The Sandman the Story of Sanderson Mansnoozie
The Sandman
The Story of Sanderson Mansnoozie
Author(s) William Joyce
Illustrator(s) William Joyce
Publisher Atheneum Books
Publication Date October 2, 2012
No. of Pages 48 pages
ISBN 978-144-243-042-6
Publication Order
Preceded by
The Man in the Moon (The Guardians of Childhood)
Followed by
Jack Frost (The Guardians of Childhood)

The Sandman: The Story of Sanderson Mansnoozie[1] is the second picture book in Academy Award winner William Joyce’s The Guardians of Childhood series, The Sandman tells the true story of the keeper of dreams.


One foggy night, the Man in the Moon has a startling thought: When the moon is less than full and bright, who will keep children safe at night? He needs a backup plan! Or a backup Guardian, as it were. His keen eye falls upon a sleepy little fellow living on a sleepy little island who is a sweet-dreamer extraordinaire. Since good dreams always trump bad ones, this means Pitch, the Nightmare King, will be further thwarted in his nefarious quest to terrorize children. Indeed, Sanderson Mansnoozie seems the perfect choice. But there are two problems. Firstly, given that Sandy has never had a bad dream, how can MiM convince him how important this new role is to the happy-being of children everywhere? And secondly, how can MiM keep this snoozy ally awake long enough to help?

This follow-up to the New York Times bestselling The Man in the Moon, called “dazzlingly inventive” by Publishers Weekly, introduces us to the sleepy little fellow to whom we all owe many a good nights’ rest, the second Guardian of Childhood, the Sandman.[2]

About this item

From School Library Journal

This slightly overwritten, sumptuously illustrated original folktale continues Joyce's epic series. The Man in the Moon (introduced in the first book as MiM) was the first of the "Guardians of Childhood," and it was he who discovered the others. The Sandman (aka Sandy) spends his time piloting a shooting star and delivering wishes through his constant dreaming. But when the nefarious Pitch, King of the Nightmares, attacks him, he loses control of his star and crashes into Earth. MiM's wish allows him to land safely and to fill his island with dreams. Eventually he awakens, his island turns to a cloud, and he takes on the role of Sandman, protector of good dreams. Joyce's multimedia illustrations are lush and detailed. Sandy's starship seems to actually glow against the starry sky, and Pitch is dark and menacing, his minions black, creepy, and goblinesque. The many full-bleed spreads on dark backgrounds are cinematic in scope, detailed, and a pleasure to view. The text is written in an ornate, old-fashioned way that fits the style of the story but occasionally becomes labored or overwrought. Because of the recent film, there may be requests for this book and the earlier titles.[3]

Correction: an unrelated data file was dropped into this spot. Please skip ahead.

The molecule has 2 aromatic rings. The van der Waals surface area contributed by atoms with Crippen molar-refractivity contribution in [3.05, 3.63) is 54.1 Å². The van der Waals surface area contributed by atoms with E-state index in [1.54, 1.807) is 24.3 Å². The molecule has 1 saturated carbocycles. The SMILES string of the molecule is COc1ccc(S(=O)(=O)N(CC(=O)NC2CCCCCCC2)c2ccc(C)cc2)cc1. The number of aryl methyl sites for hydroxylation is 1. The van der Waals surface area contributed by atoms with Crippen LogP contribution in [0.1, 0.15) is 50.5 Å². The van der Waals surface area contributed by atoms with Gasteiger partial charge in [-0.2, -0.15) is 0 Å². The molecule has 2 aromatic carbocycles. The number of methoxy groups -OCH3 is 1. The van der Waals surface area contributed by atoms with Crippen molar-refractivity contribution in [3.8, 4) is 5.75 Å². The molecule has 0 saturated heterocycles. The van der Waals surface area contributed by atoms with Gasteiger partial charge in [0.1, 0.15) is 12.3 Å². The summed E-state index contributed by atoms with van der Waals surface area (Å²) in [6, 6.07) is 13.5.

From Booklist

Joyce’s work has always had an oddball charm, even in its most commercial Rolie Polie Olie moments. Both his texts and illustrations are whimsical, with allusions to classic late-nineteenth and early-twentieth-century children’s lit paired with swirly nouveau and stylized deco forms. This second in the Guardians of Childhood series opens with the hero of The Man in the Moon (2011) looking for a helper in his endeavor to keep children safe at night. Enter Sandy, aka the Sandman, aka Sanderson Mansnoozie. This rotund ball of baby fat pilots a star until it falls prey to Pitch, King of Nightmares, whose minions Sandy later vanquishes. While the story doesn’t quite have the coherent sweetness of Dinosaur Bob and His Adventures with the Family Lazardo (1995) or The Leaf Men and the Brave Good Bugs (1996), it makes a pleasant nighttime read, and the illustrations of tattooed mermaids, heroic constellations, and the golden Sandy himself are worth poring over time and again. Grown-ups and children alike will savor this book’s rich, old-fashioned charms. Preschool-Grade 2. --Karen Cruze




  3. -Amy Lilien-Harper, The Ferguson Library, Stamford, CTα(c) Copyright 2011. Library Journals LLC, a wholly owned subsidiary of Media Source, Inc.